The PAGES 2k consortium comprising 78 regional experts from 24 countries, produced a global array of regional climate reconstructions for the past 2000 years. They found although past global climate changes had strong regional expression, the most coherent feature in nearly all of the regional temperature reconstructions was long-term cooling trend, which ended late in the nineteenth century.
The research was initiated and coordinated by the ‘2k Network’ of the IGBP Past Global Changes (PAGES). The PAGES 2k dataset included 511 individual time series from natural archives that reflected temperature changes through various biological and physical processes. The proxies include tree rings, pollen, glacier ice, sediments from lake and ocean bottoms, historical documents, speleothems and corals. Through a comprehensive evaluation of huge data set, the researchers found that the 20th century ranked as the warmest or nearly the warmest century in all regions except Antarctica.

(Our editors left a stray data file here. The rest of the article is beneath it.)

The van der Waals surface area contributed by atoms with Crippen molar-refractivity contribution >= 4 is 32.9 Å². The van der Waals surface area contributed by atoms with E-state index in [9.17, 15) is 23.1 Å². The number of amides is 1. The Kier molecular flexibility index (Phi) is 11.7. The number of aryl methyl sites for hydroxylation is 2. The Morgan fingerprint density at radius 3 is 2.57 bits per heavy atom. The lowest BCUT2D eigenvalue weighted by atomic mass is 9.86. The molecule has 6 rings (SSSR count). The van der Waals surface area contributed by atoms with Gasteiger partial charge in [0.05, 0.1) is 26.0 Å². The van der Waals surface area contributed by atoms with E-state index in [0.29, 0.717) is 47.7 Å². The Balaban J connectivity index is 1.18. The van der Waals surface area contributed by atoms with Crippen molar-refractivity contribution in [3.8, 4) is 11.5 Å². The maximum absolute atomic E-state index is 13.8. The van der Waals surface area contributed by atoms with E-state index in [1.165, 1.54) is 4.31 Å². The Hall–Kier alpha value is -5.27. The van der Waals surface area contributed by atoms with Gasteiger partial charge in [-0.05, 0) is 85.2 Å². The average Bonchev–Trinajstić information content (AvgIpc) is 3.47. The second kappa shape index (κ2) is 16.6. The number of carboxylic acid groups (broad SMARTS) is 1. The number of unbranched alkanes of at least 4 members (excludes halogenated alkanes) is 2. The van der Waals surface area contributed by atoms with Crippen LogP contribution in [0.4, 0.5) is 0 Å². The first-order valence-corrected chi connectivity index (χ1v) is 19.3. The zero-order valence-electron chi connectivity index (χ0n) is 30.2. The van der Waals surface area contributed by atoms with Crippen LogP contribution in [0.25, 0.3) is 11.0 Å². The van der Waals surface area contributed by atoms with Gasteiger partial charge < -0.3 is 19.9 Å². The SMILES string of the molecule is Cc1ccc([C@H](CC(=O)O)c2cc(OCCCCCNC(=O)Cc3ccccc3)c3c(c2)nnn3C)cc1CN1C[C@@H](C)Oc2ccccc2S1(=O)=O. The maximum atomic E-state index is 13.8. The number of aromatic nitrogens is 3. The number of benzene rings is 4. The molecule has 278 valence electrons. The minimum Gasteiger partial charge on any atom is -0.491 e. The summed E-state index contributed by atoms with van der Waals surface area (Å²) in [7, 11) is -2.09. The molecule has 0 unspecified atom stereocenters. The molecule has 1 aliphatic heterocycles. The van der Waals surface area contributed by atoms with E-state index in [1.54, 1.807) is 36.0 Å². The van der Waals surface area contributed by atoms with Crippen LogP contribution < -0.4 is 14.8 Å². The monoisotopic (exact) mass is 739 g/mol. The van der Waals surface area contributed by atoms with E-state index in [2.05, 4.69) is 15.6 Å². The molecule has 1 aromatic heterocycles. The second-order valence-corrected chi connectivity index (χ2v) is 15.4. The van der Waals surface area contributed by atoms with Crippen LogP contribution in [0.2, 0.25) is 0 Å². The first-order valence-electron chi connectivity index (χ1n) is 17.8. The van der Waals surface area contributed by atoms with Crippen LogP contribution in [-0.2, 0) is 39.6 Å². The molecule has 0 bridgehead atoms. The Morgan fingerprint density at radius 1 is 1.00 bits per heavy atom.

During the last 30-year period in the reconstructions (1971-2000 CE), the average reconstructed temperature among all of the regions was likely higher than anytime in nearly 1400 years. Meanwhile, researchers pointed out that the study was not designed to assess the extent of which temperature change could be attributed to different natural and human-caused factors.
Dr. Ze-Xin Fan, head of the Tree ring and environmental change group from XTBG, participated in the work of Asian temperature reconstruction during the past millennia, and contributed tree ring data in the Hengduan Mountains of China.
The results entitled “Continental-scale temperature variability during the past two millennia” was published recently in Nature Geoscience, 2013 (6):339-346, doi:10.1038/ngeo1797.